"He won't even be in our dugout," Cohen said. "That is obviously disappointing." Not just for Bradford, a Florida native and state prep player of the year in 2010; but for a State squad that will miss the only current position player who started a game at last June's super regional shootout with the Gators in Gainesville.
Bradford missed last weekend's series at Alabama already, following an April 28 re-injury to his right shoulder. The sophomore centerfielder hurt the right (non-throwing) shoulder for the first time on March 7. While he returned to action mid-month Bradford was obviously slowed by the injury, particularly his batting. Then in game-two against Ole Miss he slammed flush into rightfielder Brent Brownlee and damaged the same shoulder again.
As of today "I think he's going to have surgery," Cohen expects. "It's in his best interest." But, the coach added, this is not a final decision for anyone as young Bradford and family own the ultimate choice. "But if I had to guess, he would have some type of surgery. It's one of those things to tighten-up (the shoulder) and be better than he was. He's fought back through injury after injury and really played hurt as long as possible."
Still, Cohen said, it is difficult to ask a young player to abruptly end any season and especially one that is coming to crunch-time the way 2012 is. Bradford after all was key to Mississippi State's surprising regional run last June, the MVP of those three wins in Atlanta. With the Bulldogs still looking to lock-up berths in both the SEC and NCAA tournaments it is even harder to scratch the remainder of a schedule. Then there is giving up so much summer baseball after surgery.
"Certainly the paln is to have him back as quickly as possible and get this behind him," Cohen said. "If C.T. is healthy for one entire year, he is one of the best players in our league."
Bradford tops the injury list these Dog days. A trio of teammates continue to play with various degrees of hurt. Or in the case of first baseman Wes Rea numbness due to a shoulder nerve problem. This has had obvious effects on the freshman's offense. Rea was hitless in 13 appearances at Alabama and has had his average drop to .244 after an extended slump.
At the same time, what Rea does with his big mitt at first base is worth a whole lot of batting points taken off other teams' averages. Not only does Rea field his position splendidly but his sheer presence does wonders for teammate's confidence when firing the ball across. "For us to defend and pitch the way we need to, he's such a good defender over there," Cohen said. And it will be a cold May day in Gainesville before Rea admits to any pain anyway.
State gave the big guy most of Tuesday's game off, only putting him on the corner for the top of the ninth to conclude a 6-3 win over Mississippi Valley State. Every bit of break helps. "His shoulder is doing OK," Cohen said today. "It's day to day, some days better than others. But our trainers and doctors are doing a great job managing his discomfort and pain. It did a lot of good to not have him play." Specifically, not swing for one evening.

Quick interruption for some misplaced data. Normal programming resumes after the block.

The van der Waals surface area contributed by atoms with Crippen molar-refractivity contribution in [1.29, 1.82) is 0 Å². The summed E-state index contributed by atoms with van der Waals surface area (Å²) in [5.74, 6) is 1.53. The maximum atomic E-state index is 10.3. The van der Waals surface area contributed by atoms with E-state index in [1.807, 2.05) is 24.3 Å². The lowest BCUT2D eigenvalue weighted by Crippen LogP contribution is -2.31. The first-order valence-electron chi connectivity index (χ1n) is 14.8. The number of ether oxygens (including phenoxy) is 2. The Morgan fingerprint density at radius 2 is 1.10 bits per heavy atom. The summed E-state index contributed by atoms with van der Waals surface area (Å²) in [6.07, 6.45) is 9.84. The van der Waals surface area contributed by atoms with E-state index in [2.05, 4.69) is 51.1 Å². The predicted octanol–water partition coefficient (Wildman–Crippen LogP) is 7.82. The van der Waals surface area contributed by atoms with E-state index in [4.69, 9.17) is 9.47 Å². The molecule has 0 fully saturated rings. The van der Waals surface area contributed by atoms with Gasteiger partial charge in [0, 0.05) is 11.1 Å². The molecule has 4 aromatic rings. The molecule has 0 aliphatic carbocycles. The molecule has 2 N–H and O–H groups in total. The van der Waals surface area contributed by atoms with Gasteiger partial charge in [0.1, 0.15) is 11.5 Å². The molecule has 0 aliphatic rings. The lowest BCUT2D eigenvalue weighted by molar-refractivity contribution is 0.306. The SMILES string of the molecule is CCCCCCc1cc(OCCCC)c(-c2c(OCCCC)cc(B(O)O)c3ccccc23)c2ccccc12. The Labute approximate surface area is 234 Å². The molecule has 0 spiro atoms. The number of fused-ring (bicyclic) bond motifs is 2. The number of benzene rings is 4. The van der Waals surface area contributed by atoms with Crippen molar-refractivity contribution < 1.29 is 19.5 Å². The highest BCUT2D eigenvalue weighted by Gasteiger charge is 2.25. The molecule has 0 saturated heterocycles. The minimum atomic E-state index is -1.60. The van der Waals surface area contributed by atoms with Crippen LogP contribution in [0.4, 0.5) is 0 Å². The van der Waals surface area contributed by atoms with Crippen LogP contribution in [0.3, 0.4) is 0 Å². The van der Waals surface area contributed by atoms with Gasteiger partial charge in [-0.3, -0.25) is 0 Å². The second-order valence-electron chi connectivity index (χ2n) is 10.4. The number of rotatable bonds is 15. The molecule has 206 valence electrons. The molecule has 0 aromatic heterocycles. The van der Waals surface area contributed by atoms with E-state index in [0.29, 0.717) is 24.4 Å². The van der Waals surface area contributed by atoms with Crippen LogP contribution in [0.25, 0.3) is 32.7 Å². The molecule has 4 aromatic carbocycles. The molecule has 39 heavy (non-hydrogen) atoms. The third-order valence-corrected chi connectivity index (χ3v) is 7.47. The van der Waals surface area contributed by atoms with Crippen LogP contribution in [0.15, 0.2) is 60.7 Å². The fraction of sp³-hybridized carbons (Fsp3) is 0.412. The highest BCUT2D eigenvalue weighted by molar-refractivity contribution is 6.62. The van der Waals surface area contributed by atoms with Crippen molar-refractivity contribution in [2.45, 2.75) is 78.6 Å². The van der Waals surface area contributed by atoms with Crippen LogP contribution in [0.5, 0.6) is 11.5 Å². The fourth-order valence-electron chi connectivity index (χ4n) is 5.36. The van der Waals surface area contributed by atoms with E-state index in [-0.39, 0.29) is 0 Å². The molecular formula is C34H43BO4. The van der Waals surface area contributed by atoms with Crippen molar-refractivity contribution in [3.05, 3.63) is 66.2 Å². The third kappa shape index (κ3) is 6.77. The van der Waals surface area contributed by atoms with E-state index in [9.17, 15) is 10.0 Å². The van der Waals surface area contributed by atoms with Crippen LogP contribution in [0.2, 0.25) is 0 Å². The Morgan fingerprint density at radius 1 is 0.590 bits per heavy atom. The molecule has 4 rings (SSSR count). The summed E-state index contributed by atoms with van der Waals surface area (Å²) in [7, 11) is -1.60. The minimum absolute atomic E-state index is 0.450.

Third baseman Daryl Norris got the entire evening off, batting and fielding. The sophomore will continue to battle the March 7 kneecap separation all season, playing with discomfort. But he must play because State needs Norris at the plate. And even on a limited leg he still makes a lot of hot corner plays that remind just how capable Norris is when healthy.
"Daryl is not moving around the way he should," Cohen said. "And any time we can give him rest, in practice or games, helps. The knee really started affecting him at the plate and defensively, so we keep him off as much as possible."
Based on his own health-history it ought to be a significant story in itself that, in the Bradford collision, Brownlee was not the one coming out injured. The senior has started in rightfield regularly but got most of Tuesday off too. Yet he still copes with soreness in the repaired knee most times he does play and that can't be helped at this point either.
"So we're going to rest him as much as possible and see if we can get him out there," Cohen said. Brownlee's presence this weekend means more because while he did not start the super regional he did play in post-season. "Brent got some big hits down there and that is a huge help."
The good news is Taylor Stark's return to more than relief pitching duty. In his first at-bat since hurting a hamstring in early March, the sophomore outfielder slugged a two-run triple against Valley. He added a second base hit later and scored. This is welcome word for an offense that needs all the oomph that can be found these days.
"Taylor has got some thunder in his bat, and can really run," Cohen said. Though how hard he runs is part of the problem. So State coaches were relieved watching Stark scamper the paths "under control and didn't push it" as Cohen said. "Every time he runs our staff holds our collective breath."
"He's a very violent runner and you worry he might blow that thing out again." That said, State hopes to keep Stark as a starting option in leftfield or just as likely a flip-batting matchup. Especially this weekend against a Gator relief staff that mixes left and right at a moment's notice.
"It helps having a righthanded option that brings everything to the table," Cohen said. "At this point he could start, it's how loose can they get the hamstring and him not running all-out."
The Bulldogs have an early afternoon practice today, then again just before noon Thursday before flying to Gainesville in the afternoon. Of course the last time State had a flight booked they were left in the lurch by an engine problem to the charter, and had to bus to South Carolina. They hope this time the airplane can say healthy, as it were.
Because as skilled as Wire and assistants are in patching a team and lineup together, some repairs are outside their expertise.